So the movie was technically incompetent, but what about the writing and story? Was that any good? If you're in a hurry and want a short answer to that question, it's "no".

The dialogue crosses into the so-bad-it's-good territory. One of the scientist characters says "I don't know" in response to every question which I honestly feel like is the the motto of the whole movie. The science dude explains that the parasites are like snakes in that if you "cut a snake in half, the two pieces go off in different directions" which I am here to tell you is 100% not true, please do not do this.

The love interest character gets taken over by a brain slug while she is sleeping (unlike the male characters who get possessed at work so they get to be in uniform) so she fills the "zombified woman in filmy nightgown" cliche. This particular trope always amuses me because I place myself in these movies and like to imagine roaming around the countryside wearing the oversized Alpine Lager t-shirt and pair of men's boxers I wear to bed.  Anyway, the whole point of even including this cliche in a movie is so that the character can White Zombie around at night and look really creepy and cool, which doesn't happen in this movie so what the fuck was the point of it.

Towards the end of the movie, a guy just appears out of the metal cone somehow which never really gets explained. They then say that the cone is attached to a tunnel, despite explaining earlier that the interior tube was empty and a loop, and then there's a wizard down there? I'm not even joking, there is a dude in a robe with a long white beard who barely gives the characters any information and then promptly disappears never to be seen or mentioned again.

The characters routinely use 50s Movie Logic (e.g., firing a hand gun into a hole in the cone to demonstrate that there is a spiral tube on the inside), and jump to some major conclusions about what is happening in the movie to make the plot move forward. For example, the scientist guy explains that the things are parasites which can control their hosts central nervous system after being told that one of them had two appendages lodged in the mayor's neck, and one of the characters deduces that the cone is the fuel tank of a space craft that's still orbiting the planet for no reason other than it just occurred to him - which interestingly turns out to be wrong in a rare example of a hunch not being right in a shitty old sci-fi movie.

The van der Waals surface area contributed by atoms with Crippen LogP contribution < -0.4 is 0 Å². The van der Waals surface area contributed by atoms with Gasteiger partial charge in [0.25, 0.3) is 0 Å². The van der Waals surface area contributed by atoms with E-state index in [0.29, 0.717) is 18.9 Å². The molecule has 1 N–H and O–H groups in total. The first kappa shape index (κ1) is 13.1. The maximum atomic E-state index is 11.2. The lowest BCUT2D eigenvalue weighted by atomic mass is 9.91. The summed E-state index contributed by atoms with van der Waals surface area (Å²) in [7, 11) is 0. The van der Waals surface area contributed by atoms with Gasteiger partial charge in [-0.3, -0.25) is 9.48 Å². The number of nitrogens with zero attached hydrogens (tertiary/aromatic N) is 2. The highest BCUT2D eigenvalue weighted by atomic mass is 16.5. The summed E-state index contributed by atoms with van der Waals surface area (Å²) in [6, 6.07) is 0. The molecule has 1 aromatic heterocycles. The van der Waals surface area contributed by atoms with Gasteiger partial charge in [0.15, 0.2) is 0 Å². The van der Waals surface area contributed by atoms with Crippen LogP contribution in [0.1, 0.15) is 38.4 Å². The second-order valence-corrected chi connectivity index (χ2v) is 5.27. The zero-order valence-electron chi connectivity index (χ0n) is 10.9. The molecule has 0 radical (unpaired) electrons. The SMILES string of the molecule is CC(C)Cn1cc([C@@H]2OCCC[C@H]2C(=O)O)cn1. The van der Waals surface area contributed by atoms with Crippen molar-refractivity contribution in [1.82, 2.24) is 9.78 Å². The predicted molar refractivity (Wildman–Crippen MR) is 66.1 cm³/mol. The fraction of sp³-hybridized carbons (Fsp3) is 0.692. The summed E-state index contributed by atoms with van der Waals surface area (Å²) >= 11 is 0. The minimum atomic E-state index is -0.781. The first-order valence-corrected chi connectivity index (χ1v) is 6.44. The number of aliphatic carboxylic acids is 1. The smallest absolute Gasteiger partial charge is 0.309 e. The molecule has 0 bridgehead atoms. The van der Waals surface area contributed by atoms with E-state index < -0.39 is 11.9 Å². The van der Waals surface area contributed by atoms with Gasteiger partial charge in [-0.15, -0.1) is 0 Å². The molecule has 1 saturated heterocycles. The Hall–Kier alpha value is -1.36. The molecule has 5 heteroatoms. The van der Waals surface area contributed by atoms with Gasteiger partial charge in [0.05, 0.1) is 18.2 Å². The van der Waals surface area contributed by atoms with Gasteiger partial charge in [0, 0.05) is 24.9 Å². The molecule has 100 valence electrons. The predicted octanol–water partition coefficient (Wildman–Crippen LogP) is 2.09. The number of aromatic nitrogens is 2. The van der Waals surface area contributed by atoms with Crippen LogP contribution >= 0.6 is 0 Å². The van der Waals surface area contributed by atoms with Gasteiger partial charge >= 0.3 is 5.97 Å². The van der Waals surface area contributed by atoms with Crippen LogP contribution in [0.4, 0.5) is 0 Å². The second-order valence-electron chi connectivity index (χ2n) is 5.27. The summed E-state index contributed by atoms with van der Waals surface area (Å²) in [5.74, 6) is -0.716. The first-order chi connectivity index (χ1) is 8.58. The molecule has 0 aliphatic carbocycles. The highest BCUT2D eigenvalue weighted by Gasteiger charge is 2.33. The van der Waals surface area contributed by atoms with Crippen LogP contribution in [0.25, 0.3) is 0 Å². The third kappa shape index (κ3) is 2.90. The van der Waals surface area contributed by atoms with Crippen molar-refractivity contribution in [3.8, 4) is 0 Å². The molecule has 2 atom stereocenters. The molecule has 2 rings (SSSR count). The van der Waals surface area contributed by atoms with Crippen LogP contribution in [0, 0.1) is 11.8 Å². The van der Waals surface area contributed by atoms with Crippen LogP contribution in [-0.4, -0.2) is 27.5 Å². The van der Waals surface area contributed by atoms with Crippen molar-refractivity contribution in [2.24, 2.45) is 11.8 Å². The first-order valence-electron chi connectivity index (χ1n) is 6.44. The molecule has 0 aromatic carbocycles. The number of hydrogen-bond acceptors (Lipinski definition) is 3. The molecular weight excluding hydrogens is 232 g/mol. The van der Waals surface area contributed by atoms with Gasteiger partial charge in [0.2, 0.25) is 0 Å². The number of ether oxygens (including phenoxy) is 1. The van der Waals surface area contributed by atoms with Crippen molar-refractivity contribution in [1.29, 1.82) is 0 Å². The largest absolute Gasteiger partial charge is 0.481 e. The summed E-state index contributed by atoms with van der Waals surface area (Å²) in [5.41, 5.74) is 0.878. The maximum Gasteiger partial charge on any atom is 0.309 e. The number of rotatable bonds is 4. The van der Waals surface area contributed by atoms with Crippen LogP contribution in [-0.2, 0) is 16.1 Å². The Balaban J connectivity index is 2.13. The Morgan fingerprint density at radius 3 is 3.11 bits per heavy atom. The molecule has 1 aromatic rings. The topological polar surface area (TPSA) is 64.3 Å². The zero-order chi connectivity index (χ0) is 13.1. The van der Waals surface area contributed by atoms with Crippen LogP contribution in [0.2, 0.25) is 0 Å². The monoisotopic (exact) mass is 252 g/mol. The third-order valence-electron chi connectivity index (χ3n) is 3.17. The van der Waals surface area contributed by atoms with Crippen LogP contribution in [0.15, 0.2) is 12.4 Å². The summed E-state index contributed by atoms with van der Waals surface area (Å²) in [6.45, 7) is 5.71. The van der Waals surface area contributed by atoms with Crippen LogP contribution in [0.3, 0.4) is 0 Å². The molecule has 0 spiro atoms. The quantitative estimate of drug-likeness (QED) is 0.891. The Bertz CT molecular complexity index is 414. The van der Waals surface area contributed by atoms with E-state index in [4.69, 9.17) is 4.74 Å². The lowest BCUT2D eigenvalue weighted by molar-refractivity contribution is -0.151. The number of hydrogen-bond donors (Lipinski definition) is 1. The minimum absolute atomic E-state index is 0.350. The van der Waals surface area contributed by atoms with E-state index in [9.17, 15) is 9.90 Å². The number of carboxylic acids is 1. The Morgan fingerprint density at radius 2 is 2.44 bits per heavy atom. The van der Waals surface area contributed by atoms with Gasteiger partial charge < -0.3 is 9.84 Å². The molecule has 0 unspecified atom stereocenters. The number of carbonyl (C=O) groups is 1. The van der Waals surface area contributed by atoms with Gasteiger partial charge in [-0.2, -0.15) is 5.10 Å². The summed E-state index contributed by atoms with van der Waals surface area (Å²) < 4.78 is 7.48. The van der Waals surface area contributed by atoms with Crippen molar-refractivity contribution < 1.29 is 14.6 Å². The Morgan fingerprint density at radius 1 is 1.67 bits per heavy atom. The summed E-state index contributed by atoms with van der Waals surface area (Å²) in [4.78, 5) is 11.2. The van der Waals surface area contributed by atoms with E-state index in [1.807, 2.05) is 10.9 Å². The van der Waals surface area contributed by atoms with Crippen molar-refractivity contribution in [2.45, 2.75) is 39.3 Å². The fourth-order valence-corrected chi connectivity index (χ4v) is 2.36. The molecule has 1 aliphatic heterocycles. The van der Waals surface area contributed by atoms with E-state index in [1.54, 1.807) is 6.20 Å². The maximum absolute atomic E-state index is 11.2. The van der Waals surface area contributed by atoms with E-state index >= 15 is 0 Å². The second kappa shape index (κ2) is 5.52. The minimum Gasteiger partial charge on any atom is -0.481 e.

Despite the characters jumping ahead to provide crucial information that they have no right to have access to, it's difficult to tell what is happening, and why. The plot is not difficult to follow and I guess the movie goes out of its way to explain the minutiae of what is happening, but the why is the big issue. I didn't feel like there was ever a substantial reason why anything in the movie happened. Why did the brain slugs come out of the earth? Why did they make the movie?

Honestly, at a certain point I was just watching to see if the "Leonard Nemoy" listed in the credits was Leonard Nimoy. Spoiler: it was, but he's basically unrecognizable in wizard get-up. I only recognized him by voice because a) I watch Star Trek a lot and b) I was waiting for him.

Subtle (Source)
I think the most laughable thing about the movie is that when the parasites are attached to humans, they create a large, pulsating lump on their back under their clothes which ought to be really easy to detect and yet people keep getting surprised when other people turn out to be controlled by the brain slugs.

Don't get me wrong, I actually enjoyed watching this movie. It's got the same endearing quality that Ed Wood movies have. It's also, somehow, better than some other 50s sci-fi flicks I've subjected myself to (Invasion of the Saucer Men in particular comes to mind). This at least was short enough that it wasn't incredibly boring. The story progressed unevenly, but mercifully quickly.

All in all I wouldn't recommend it by any means and I probably wouldn't watch it again but I'm not upset that I watched it this time. It's an interesting tribute to human incompetence, and it's equally interesting that it has survived to be consumed by me sixty years after it was released. Ultimately though, the most interesting part of the movie is the poster.

- A surgeon sparks up a dart in a hospital waiting room (+1)
- Leonard Nimoy appears in the film (+1)
- Parasites come from the Carboniferous (+1)
- A dude gets punched in the dick (+1)
- 50s Movie Logic (+1)
Total: (+5)


- Dog slaughter (-1)
- Narration needed to explain the action (-3)
- Shitty editing (-2)
- Character leaves a Bunsen burner just on (-1)
- Shortcuts in storytelling make the movie seem longer than it is (-1)
- Possessed woman in white filmy negligee doesn't get to do anything (-1)
- People and things appear out of nowhere (-3)
- The movie gets resolved at the last minute for no reason (-1)
Total: ( -13)
Final Score: -8

Directed by: Bruno VeSota.  Written by: Gordon Urquhart. Starring: Edwin Nelson, Alan Frost, Jack Hill, Joanna Lee, Jody Fair, Greigh Phillips, Orville Sherman, Leonard Nimoy.